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Put Land in the Hands of Women for Economic Transformation - A Call for Policy Makers

Kigali — On the eve of the Kigali 27th African Union Summit, Land Policy Initiative (LPI) - an initiative of the African Union Commission (AUC), Economic Commission (ECA) and the African Development Bank (AfDB) - launched a campaign aiming at documented allocation of 30 percent of land to African Women by 2025.

According to Ms. Joan Kagwanja, Chief of Land Policy Initiative (LPI), African women have a significant role in agriculture where they contribute more than 60 percent of their labour towards food production, yet a complex set of circumstances constrain their access to and control of land under both customary and statutory realms of land governance and management.

Kagwanja explains that since 2009, the African Union Heads of State and Governments committed to address issues related to access and security of land tenure for women when they adopted the AU Declaration on Land Issues and Challenges. Further, the 2015 AU Specialised Technical Committee (STC) on Agriculture and Rural Development, Water and Environment, recommends that member states move towards allocation of 30 percent of land to women, in order to facilitating their economic empowerment, through legislative and other mechanisms.

The launch for the 30 percent Campaign for Women's Land ownership was organized as part of the third African Union High Level Panel on Gender Equality and Women's Empowerment, which was opened by the AUC Chairperson, Ms. Nkosazana Dlamini Zuma.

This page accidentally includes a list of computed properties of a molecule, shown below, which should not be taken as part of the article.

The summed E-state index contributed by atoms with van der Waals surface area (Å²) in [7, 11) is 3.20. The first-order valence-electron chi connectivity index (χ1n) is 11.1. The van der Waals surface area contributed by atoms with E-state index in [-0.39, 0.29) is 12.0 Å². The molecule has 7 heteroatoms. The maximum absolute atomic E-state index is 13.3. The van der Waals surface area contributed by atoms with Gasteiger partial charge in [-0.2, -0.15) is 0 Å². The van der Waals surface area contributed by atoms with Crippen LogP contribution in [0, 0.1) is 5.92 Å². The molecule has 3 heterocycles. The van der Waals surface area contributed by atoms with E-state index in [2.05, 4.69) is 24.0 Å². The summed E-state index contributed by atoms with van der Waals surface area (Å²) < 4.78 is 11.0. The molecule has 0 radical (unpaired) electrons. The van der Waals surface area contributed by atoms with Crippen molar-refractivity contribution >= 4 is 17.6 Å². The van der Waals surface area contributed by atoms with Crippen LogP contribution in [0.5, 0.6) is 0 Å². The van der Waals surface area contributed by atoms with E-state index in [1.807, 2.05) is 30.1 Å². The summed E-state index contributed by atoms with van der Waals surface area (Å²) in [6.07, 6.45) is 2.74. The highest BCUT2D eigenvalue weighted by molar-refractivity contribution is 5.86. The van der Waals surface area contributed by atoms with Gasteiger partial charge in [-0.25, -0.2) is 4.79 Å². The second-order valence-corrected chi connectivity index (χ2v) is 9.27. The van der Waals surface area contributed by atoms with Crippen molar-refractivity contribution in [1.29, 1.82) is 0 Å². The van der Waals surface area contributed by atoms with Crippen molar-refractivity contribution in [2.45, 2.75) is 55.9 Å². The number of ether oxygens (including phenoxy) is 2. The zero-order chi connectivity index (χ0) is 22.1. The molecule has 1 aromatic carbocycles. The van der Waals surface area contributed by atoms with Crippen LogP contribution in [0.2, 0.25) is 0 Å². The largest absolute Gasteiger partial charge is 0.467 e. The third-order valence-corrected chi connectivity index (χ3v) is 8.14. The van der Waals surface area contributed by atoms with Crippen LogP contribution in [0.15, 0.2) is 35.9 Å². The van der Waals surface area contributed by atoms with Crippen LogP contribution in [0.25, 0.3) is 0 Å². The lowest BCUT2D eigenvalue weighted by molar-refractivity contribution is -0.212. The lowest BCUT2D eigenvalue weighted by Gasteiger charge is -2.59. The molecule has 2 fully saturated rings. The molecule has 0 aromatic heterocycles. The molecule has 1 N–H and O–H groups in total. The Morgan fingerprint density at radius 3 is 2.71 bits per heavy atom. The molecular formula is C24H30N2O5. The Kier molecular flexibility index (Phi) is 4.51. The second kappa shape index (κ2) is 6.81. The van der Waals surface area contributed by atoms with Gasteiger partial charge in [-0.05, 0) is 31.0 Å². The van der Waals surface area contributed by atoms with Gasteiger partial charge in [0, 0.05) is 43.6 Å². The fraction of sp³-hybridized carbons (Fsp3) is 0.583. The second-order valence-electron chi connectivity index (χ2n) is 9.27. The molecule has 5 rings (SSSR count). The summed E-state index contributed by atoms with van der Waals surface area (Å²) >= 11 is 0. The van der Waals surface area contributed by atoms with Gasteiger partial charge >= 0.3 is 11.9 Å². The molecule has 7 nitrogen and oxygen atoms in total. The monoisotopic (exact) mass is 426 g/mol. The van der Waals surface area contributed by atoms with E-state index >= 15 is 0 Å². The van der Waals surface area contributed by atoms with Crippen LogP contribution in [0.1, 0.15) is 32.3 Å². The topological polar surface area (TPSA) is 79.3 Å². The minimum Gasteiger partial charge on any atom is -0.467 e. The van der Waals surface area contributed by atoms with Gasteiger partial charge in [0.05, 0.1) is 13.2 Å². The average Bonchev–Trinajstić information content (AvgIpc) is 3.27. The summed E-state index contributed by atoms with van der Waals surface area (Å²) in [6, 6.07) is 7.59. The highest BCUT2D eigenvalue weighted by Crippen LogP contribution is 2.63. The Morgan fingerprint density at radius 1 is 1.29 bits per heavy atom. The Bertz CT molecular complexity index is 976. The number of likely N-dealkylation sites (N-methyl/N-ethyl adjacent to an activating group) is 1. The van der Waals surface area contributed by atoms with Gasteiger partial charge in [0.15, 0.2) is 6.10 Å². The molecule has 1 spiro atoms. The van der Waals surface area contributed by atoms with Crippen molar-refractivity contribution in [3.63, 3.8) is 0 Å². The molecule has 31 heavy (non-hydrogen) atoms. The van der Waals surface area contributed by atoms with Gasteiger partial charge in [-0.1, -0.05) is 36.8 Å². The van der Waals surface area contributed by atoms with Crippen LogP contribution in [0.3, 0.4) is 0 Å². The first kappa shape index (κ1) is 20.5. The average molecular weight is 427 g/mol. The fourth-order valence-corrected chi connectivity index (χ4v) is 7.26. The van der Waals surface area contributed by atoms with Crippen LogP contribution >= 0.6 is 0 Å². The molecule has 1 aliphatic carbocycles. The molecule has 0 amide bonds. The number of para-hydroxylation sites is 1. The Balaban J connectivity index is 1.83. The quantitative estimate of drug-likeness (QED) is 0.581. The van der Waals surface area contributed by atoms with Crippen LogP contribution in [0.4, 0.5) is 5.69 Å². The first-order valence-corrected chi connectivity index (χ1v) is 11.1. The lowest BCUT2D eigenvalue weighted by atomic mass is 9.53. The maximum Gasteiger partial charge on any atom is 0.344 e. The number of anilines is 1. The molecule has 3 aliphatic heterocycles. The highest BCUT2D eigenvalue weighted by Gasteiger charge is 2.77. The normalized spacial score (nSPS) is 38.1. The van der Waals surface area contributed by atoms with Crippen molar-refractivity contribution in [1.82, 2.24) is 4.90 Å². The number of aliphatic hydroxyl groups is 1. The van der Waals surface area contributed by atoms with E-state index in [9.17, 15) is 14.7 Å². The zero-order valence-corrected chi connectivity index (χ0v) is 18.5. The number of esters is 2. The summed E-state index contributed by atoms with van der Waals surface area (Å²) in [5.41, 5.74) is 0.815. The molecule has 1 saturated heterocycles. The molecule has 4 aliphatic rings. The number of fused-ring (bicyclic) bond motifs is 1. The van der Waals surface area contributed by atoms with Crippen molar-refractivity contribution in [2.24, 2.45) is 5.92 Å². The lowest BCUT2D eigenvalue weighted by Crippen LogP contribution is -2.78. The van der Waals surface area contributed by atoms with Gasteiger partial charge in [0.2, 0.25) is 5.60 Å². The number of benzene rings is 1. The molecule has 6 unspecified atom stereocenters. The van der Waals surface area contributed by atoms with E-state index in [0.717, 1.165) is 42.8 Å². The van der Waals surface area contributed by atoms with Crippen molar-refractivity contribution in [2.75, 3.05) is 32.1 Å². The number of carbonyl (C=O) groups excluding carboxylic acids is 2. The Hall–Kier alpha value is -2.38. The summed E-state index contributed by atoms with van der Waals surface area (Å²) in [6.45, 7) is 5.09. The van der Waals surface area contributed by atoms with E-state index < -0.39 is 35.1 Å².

Ms. Zuma recalled that texts and protocols for women's rights are in place, yet there is a disconnect between the ratio of legal instruments adopted and their effective implementation. She cited Rwanda as a good example that can be emulated by other African countries struggling to achieve equal rights for women, noting that "it can be done and it will be done."

The Land Policy Initiative leveraged the AU 2016 theme of "African Year on Human's Rights with a particular focus on the Rights of Women" to highlight that there is a direct relationship between women's right to land, economic empowerment, food security and poverty reduction.

Kagwanja observed that while the 30 percent target for women's joint or individual ownership of land by 2025 is ambitious, it is impossible to otherwise achieve Agenda 2063 or SDG (agenda 2030) targets related to women's empowerment and ending poverty and hunger.

Kagwanja noted that a "Women and Land program", being considered in the auspices of establishing the African Land Policy Center (ALPC), will be instrumental to facilitating research, advocacy and capacity towards review of land legislation and identifying options for affordable, efficient and decentralized land administration institutions closer to people so that women in rural areas can document their land rights. "It should not take 10 years to get a land title nor should a woman travel 300 kilometers to get a land certificate," she said.